The promise of miRNA-targeted cancer nanotherapy
Zdravka Medarova, Assistant Professor in Radiology, Harvard Medical School
Presently, chemotherapy is the mainstay therapy for metastatic cancer. However, considering the disadvantages of standard chemotherapy, e.g. non-specific delivery, toxicity to healthy tissues, and the potential for chemoresistance, we envision a future in which chemotherapy is complemented or replaced by alternative approaches. In response to this vision, we designed a nanodrug consisting of magnetic nanoparticles conjugated to miR-inhibiting oligonucleotides (MN-anti-miR) for the specific inhibition of selected miRNAs in primary tumors and metastases. In our short-term earlier studies, we demonstrated that intravenous injection of MN-anti-miR10b led to inhibition of the well-known metastamir miR-10b in the primary tumors and lymph node metastases in a murine model of metastatic breast cancer. We also showed that, whereas delivery to the primary tumor resulted in complete prevention of tumor cell dissemination to secondary organs, delivery to the lymph nodes arrested metastatic progression. We also performed longitudinal studies to further expand the therapeutic relevance of miR-10b by combining low-dose doxorubicin (Dox) and the MN-anti-miR10b nanodrug for the treatment of metastatic breast cancer. We showed that, by merging the pro-senescence trigger provided by low-dose doxorubicin and the anti-metastatic, pro-apoptotic, and anti-proliferative effects of the nanodrug, it is possible to achieve complete and persistent regression of metastatic disease..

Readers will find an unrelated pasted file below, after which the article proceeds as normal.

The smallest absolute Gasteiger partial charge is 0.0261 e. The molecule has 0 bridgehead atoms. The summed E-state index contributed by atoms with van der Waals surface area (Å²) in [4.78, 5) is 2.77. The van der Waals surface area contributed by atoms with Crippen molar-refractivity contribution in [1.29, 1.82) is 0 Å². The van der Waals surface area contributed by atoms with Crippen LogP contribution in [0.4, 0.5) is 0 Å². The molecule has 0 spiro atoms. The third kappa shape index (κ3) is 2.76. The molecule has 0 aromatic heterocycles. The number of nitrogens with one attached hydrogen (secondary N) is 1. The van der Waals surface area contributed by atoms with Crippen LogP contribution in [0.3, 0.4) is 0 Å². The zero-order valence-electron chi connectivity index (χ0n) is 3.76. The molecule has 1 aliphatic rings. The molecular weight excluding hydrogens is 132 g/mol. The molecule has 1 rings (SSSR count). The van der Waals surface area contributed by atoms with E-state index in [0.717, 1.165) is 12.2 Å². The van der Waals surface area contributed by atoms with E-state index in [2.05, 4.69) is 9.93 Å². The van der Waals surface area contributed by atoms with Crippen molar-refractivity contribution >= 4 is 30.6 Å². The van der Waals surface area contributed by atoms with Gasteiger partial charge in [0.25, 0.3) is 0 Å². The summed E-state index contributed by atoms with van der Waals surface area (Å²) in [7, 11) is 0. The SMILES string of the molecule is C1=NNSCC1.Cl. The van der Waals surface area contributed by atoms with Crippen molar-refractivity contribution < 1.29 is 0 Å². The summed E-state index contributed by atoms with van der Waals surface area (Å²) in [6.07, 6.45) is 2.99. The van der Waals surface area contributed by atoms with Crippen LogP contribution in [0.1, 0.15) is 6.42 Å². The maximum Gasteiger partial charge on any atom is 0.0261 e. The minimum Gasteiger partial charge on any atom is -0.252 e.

Zdravka Medarova, Ph.D., is an Assistant Professor of Radiology at Harvard Medical School and an Assistant in Neuroimaging at Massachusetts General Hospital. Her research interests include: microRNA, magnetic resonance imaging, breast cancer, and tumor metastasis.
Time & Location: 121 Snell Library, 4:30pm, November 18